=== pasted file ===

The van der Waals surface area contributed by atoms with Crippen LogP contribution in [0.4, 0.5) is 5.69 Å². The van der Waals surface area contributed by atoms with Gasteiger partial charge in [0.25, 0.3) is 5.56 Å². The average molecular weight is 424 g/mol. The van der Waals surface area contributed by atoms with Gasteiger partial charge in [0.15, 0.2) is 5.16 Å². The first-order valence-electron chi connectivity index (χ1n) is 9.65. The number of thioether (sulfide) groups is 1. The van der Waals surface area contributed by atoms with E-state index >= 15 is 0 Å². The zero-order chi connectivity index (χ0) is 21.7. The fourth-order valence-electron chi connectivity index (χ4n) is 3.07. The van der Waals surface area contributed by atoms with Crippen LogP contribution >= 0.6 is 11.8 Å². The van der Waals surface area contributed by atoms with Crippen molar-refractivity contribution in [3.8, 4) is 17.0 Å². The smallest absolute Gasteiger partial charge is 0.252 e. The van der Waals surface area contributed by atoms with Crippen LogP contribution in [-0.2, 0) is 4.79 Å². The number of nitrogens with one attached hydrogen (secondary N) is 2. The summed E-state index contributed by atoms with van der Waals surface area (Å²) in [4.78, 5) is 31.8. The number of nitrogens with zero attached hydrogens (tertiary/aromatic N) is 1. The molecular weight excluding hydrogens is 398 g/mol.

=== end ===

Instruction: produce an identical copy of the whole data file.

The van der Waals surface area contributed by atoms with Crippen LogP contribution in [0.4, 0.5) is 5.69 Å². The van der Waals surface area contributed by atoms with Gasteiger partial charge in [0.25, 0.3) is 5.56 Å². The average molecular weight is 424 g/mol. The van der Waals surface area contributed by atoms with Gasteiger partial charge in [0.15, 0.2) is 5.16 Å². The first-order valence-electron chi connectivity index (χ1n) is 9.65. The number of thioether (sulfide) groups is 1. The van der Waals surface area contributed by atoms with E-state index >= 15 is 0 Å². The zero-order chi connectivity index (χ0) is 21.7. The fourth-order valence-electron chi connectivity index (χ4n) is 3.07. The van der Waals surface area contributed by atoms with Crippen LogP contribution >= 0.6 is 11.8 Å². The van der Waals surface area contributed by atoms with Crippen molar-refractivity contribution in [3.8, 4) is 17.0 Å². The smallest absolute Gasteiger partial charge is 0.252 e. The van der Waals surface area contributed by atoms with Crippen LogP contribution in [-0.2, 0) is 4.79 Å². The number of nitrogens with one attached hydrogen (secondary N) is 2. The summed E-state index contributed by atoms with van der Waals surface area (Å²) in [4.78, 5) is 31.8. The number of nitrogens with zero attached hydrogens (tertiary/aromatic N) is 1. The molecular weight excluding hydrogens is 398 g/mol.